Suganya: In my book, every girl/woman is brave because she has to navigate a world that is mostly patriarchal, somewhat misogynistic, and one that undervalues the worth of the female. Women are paid 70 cents for every dollar a man is paid for the same work done. Sexual harassment in the workplace is still alive. The E.R.A. (Equal Rights Amendment) has yet to be passed in the USA. If you are asking yourself what the E.R.A. is and why it matters, here is something that will boggle your mind – women don’t currently have equal protection under the United States Constitution. By some estimates, 80 percent of Americans mistakenly believe that women and men are guaranteed equal rights, but the only right the Constitution explicitly extends to both men and women is the right to vote. The E.R.A., a proposed amendment to the Constitution, would guarantee equal legal rights for all American citizens regardless of sex. It would also require states to intervene in cases of gender violence, such as domestic violence and sexual harassment; it would guard against pregnancy and motherhood discrimination; and it would federally guarantee equal pay. It will require political will to make this change. So the brave girls who turned into brave women and who are showing us the way towards equality, are in my mind – Reps. Ilhan Omar of Minnesota, Alexandria Ocasio-Cortez of New York, Rashida Tlaib of Michigan, and Ayanna Pressley of Massachusetts. My idea of young brave women who will transform our world are: Greta Thunberg, climate change activist, Emma Gonzalez, gun violence activist, Marley Dias, anti-racism activist.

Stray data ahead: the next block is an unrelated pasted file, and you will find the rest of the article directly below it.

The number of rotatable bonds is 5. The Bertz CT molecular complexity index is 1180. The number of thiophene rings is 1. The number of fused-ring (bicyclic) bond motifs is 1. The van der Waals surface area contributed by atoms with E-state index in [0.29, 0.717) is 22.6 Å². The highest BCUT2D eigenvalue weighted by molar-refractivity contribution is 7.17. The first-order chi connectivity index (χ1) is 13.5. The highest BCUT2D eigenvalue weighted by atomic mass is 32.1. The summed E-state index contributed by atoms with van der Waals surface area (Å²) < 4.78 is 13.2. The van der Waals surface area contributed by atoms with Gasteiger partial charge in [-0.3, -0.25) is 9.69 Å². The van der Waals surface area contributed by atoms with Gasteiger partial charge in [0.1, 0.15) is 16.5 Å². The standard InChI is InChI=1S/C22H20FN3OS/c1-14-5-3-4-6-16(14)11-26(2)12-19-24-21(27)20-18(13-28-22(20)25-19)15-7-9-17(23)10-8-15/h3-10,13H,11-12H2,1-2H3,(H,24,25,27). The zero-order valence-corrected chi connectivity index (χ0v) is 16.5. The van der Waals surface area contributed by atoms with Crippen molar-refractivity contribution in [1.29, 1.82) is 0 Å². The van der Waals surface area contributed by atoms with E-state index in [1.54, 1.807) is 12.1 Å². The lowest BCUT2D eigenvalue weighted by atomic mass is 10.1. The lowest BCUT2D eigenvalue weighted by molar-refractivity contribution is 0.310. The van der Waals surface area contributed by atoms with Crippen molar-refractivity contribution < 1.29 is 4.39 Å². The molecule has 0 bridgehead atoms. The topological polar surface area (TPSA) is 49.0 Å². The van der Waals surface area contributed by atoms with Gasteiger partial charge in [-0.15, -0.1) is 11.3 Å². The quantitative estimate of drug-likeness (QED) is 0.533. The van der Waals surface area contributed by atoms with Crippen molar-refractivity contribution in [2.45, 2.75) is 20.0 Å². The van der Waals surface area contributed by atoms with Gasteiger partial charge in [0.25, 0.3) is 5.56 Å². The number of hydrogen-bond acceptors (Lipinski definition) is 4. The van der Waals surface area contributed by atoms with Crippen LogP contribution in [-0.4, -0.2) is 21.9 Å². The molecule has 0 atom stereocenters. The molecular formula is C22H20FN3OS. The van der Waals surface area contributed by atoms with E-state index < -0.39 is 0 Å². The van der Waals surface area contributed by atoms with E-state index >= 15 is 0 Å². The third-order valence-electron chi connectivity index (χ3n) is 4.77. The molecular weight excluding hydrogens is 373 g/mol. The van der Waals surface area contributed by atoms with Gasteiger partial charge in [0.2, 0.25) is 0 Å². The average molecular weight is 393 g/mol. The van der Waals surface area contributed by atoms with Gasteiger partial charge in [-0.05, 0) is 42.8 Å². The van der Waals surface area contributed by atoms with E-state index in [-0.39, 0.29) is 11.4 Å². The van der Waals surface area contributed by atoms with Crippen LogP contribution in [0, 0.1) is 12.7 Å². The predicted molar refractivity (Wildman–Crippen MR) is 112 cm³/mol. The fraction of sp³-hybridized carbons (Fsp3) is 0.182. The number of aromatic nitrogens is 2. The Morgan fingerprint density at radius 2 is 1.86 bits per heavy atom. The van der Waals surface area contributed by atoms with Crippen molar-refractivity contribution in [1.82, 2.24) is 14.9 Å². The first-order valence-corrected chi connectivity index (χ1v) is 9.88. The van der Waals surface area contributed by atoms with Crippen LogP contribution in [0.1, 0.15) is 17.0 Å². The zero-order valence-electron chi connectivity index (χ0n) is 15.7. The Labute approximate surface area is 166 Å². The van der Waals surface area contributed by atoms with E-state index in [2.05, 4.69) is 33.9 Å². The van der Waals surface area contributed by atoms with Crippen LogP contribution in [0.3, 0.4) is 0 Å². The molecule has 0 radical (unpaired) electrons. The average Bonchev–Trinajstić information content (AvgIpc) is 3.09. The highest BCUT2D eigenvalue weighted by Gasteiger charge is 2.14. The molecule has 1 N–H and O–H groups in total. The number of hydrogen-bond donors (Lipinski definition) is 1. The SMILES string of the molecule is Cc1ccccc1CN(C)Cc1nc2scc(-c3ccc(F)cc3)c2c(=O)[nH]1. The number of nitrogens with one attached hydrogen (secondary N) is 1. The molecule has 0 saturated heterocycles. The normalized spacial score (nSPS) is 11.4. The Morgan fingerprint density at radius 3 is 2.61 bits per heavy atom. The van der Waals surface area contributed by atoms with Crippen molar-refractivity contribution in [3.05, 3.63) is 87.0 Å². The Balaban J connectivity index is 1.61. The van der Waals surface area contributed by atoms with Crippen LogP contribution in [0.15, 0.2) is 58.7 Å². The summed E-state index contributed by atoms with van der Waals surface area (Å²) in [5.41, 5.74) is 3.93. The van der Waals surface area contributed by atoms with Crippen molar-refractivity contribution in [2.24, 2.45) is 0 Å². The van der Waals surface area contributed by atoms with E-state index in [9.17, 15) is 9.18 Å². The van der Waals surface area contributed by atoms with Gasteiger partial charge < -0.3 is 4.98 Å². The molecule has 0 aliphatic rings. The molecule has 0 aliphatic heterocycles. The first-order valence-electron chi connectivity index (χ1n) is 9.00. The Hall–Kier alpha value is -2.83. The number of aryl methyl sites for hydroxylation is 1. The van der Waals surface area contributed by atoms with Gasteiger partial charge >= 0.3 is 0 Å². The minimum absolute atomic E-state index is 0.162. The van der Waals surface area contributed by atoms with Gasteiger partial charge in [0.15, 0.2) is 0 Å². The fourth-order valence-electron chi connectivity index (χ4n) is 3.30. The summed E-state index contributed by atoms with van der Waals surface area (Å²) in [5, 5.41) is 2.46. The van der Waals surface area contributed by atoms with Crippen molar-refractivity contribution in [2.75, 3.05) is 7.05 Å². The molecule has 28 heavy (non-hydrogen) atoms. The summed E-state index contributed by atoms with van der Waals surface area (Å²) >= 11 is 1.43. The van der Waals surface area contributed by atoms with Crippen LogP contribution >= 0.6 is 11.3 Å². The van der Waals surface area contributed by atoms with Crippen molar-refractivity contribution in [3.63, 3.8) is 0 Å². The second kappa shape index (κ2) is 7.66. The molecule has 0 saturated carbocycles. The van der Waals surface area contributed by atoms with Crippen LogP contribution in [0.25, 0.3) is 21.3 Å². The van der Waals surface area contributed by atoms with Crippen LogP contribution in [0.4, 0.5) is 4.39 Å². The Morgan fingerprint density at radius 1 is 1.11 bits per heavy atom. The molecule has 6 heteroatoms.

Elizabeth: I have always heard stories about my Great Aunt Kay. She was considered stern and bookish. That came in handy when she went to law school as one of two women in 1932. After law school, she had a long career in the navy as the first woman lawyer. She wrote legislation that was ultimately signed into law by President Eisenhower. And she never married. It was not that she didn’t love, but there were two problems. The man she loved was not a “suitable choice” for her family, and she would have had to give up her career that she loved. So, she chose a life of solitary purpose in a world of men who did not always welcome or take her seriously. She courageously lived into her 90s, inspiring capable women who came after her.
Alina: I have a difficult naming one girl as “the bravest girl I’ve met.” I’m continually in awe of all that girls and womxn have been able to change and accomplish in this world. Everyday, making the choice to take on the ism’s, biases, systems, etc. in a humxn world that was not created with us in mind, or overtly created to stifle us, is a necessity and a continual source for inspiration. We did not choose to be born in the constructs around us, and yet we have historically chosen and continue to choose be trailblazers for a more promising future for those outside of ourselves.